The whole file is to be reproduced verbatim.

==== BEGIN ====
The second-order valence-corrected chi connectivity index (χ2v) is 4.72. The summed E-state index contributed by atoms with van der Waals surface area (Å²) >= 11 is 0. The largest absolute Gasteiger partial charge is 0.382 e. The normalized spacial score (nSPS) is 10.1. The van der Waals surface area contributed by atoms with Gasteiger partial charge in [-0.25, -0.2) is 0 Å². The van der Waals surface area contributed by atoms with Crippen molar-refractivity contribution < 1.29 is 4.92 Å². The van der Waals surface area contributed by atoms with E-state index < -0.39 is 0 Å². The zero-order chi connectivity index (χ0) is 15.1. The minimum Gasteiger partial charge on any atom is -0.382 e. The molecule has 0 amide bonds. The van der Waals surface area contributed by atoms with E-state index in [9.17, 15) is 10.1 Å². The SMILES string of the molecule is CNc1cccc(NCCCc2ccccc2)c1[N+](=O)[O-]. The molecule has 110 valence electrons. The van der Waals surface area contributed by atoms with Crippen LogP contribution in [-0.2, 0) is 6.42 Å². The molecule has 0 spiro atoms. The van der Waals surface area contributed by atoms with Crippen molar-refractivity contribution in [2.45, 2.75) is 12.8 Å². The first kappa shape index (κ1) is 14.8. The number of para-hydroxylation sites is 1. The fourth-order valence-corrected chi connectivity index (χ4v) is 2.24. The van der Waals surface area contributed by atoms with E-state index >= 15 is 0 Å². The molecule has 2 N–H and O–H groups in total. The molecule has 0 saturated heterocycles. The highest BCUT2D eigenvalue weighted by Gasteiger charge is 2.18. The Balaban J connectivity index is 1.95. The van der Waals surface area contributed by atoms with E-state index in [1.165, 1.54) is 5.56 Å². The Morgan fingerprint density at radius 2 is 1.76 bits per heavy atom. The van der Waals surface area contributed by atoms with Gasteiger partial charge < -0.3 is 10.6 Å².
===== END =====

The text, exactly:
The second-order valence-corrected chi connectivity index (χ2v) is 4.72. The summed E-state index contributed by atoms with van der Waals surface area (Å²) >= 11 is 0. The largest absolute Gasteiger partial charge is 0.382 e. The normalized spacial score (nSPS) is 10.1. The van der Waals surface area contributed by atoms with Gasteiger partial charge in [-0.25, -0.2) is 0 Å². The van der Waals surface area contributed by atoms with Crippen molar-refractivity contribution < 1.29 is 4.92 Å². The van der Waals surface area contributed by atoms with E-state index < -0.39 is 0 Å². The zero-order chi connectivity index (χ0) is 15.1. The minimum Gasteiger partial charge on any atom is -0.382 e. The molecule has 0 amide bonds. The van der Waals surface area contributed by atoms with E-state index in [9.17, 15) is 10.1 Å². The SMILES string of the molecule is CNc1cccc(NCCCc2ccccc2)c1[N+](=O)[O-]. The molecule has 110 valence electrons. The van der Waals surface area contributed by atoms with Crippen LogP contribution in [-0.2, 0) is 6.42 Å². The molecule has 0 spiro atoms. The van der Waals surface area contributed by atoms with Crippen molar-refractivity contribution in [2.45, 2.75) is 12.8 Å². The first kappa shape index (κ1) is 14.8. The number of para-hydroxylation sites is 1. The fourth-order valence-corrected chi connectivity index (χ4v) is 2.24. The van der Waals surface area contributed by atoms with E-state index >= 15 is 0 Å². The molecule has 2 N–H and O–H groups in total. The molecule has 0 saturated heterocycles. The highest BCUT2D eigenvalue weighted by Gasteiger charge is 2.18. The Balaban J connectivity index is 1.95. The van der Waals surface area contributed by atoms with E-state index in [1.165, 1.54) is 5.56 Å². The Morgan fingerprint density at radius 2 is 1.76 bits per heavy atom. The van der Waals surface area contributed by atoms with Gasteiger partial charge < -0.3 is 10.6 Å².